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tion :

“ bitterly deplore his godless senti- appeal to no private scandal ; we repeat “ ments.”—(P. 38.)

no anecdotes ; we quote the dicta only of The Rev. J. C. Ryle remarks that the leaders of the party. Of individual inExeter Hall is a fifth estate of the tolerance we do not complain; it is a fault realm. He laments that young men common to all ages and all parties. We are not as satisfactory as could be wished. shall not quote the Record ; even though “ How often, after writing to friends, some of the leaders acknowledge it as “ and then advertising in the Record, their organ, by publishing their views in “ Evangelical clergymen are obliged to its columns, we shall yet not urge against

put up with curates not established in their followers the rancour of which very “ the faith, and not up to the mark, many of them disapprove. When a “ simply because no others are to be minister of a central manufacturing town, “ met with.” He laments that no effort who is usually courteous, and a favouris made to “put out of the Church” able specimen of his school, says that if men who differ from him in their views he knew any clergyman to hold the exof inspiration and future punishment. treme High Church view of the doctrine One more quotation we must give, and of Confession he would not allow him then dismiss the discourse with satisfac- to enter his family—“he could not trust

him,"—we have no wish to charge the “ It is not uncommon now to hear of saying upon all those whose champion “ High-churchmen saying to Evangelical he is. But, when in every step that is

clergymen, as was said in the time of taken in common by clergymen of this “ Ezra and Nehemiah, by Sanballat and party, in every union for purposes of “ Tobiah, “Let us build with you.' But philanthropy or spiritual communion “ let us not be taken in by such sophis- there springs up at once a polemic spirit,

try. Better build by ourselves, better often bitter and always uncompromising, “ let the work go on slowly, than allow it is a sign that the party in which such “ Sanballat and Tobiah to come and can be the case has done its work, is “ build by our side. I believe that all shorn of half its strength for other and “ communion of that sort, all inter- holier purposes, and had better die. “change of pulpits with unsound men, But the Evangelical party is redeemed “ is to be deprecated, as doing nothing by the working of its parishes. It is to “ but harm to the cause of God. I be- its credit that it is foremost in united “ lieve that by so doing we endorse the schemes of charity: it is to its credit, “sentiments of persons who have no to some extent, that foreign missions “real love of Christ's truth.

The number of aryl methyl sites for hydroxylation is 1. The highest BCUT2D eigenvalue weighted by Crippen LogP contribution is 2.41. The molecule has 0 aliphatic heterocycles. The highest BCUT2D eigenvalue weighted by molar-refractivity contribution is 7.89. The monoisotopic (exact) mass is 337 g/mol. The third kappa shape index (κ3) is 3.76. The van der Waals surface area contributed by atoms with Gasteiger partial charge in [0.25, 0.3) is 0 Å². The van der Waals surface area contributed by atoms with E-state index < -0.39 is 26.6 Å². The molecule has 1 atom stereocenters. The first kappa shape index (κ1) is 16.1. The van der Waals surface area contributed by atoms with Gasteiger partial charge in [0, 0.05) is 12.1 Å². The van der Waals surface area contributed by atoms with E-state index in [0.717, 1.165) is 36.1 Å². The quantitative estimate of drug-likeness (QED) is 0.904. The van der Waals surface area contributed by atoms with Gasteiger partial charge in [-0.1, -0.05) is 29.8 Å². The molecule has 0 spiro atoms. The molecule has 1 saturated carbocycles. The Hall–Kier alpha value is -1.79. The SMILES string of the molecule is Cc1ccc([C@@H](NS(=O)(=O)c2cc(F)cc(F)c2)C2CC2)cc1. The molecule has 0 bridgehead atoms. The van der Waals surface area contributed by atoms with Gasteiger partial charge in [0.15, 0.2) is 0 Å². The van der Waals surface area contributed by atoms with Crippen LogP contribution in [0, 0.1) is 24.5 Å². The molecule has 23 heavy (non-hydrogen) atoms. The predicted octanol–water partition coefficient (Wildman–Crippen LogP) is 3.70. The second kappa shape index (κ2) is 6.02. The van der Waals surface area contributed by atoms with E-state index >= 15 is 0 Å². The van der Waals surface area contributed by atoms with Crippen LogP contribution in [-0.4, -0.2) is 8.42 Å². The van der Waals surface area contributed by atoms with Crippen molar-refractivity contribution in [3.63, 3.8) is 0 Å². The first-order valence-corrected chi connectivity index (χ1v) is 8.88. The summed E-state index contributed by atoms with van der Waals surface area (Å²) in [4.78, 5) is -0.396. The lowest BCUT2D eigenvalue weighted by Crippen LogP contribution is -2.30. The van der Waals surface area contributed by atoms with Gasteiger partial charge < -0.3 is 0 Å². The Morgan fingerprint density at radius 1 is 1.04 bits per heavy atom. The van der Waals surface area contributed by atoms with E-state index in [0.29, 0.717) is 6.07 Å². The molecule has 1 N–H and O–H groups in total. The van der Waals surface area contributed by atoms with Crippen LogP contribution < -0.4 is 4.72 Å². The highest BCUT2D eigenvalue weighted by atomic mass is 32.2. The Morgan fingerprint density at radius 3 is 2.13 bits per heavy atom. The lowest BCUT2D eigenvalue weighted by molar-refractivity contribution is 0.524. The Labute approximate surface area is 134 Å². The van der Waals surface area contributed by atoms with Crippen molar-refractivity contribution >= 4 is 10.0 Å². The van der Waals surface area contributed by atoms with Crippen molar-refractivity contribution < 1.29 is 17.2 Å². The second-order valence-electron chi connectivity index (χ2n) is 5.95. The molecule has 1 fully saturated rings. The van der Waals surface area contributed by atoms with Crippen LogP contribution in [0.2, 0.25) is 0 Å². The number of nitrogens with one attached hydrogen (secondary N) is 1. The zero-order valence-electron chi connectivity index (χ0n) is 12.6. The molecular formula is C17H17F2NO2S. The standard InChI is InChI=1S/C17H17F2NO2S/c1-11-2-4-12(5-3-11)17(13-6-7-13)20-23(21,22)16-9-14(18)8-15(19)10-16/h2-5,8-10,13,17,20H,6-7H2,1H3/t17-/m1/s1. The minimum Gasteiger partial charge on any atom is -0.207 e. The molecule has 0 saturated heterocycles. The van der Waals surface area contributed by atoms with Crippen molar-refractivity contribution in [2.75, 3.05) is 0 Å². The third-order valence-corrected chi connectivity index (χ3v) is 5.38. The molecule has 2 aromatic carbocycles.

have so increased and spread. But that “ able the High-church party to manu- which saves it from wreck, which atones 6 facture ecclesiastical capital out of the for its arbitrary social maxims, which " Evangelical clergy, and to make people partly conceals its obnoxious polemie “ believe that we are all one in heart, organization, is the fact that the Evan“when, in reality, we differ in first gelical clergy, as a body, are indefatigable “ principles. From such unity and co- in ministerial duties, and devoted, heart " operation we pray to be delivered.” and soul, to the manifold labours of

Such are the chief features of the Christian love. The school, the savingsorganisation of a powerful and active bank, the refuge, all the engines of paschool in the Church of England. If rochial usefulness, find in them, for the ever that Church is to be again the most part, hearty supporters and friends. Church of the nation, if ever it is to There is a positive literature of parish lead a grand attack on vice, and folly, machinery. We have now before us a and worldliness, it cannot be by the small work on the subject by the miniscontinuance among this large portion of ter of a large parish in the south-west of her clergy of the spirit which seems to London, which gives the details of the animate their collective action. In esti- administration of such a system. The

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fiercest partisans; and it contains through events more than one,—which has been out not one word of religious sectarianism generally accepted as a signal addition or hostile inuendo. Instead, there are to the stores of theological speculation or practical suggestions and information on criticism. Their most distinguished topics of which the following are some : men are not men of conspicuous learn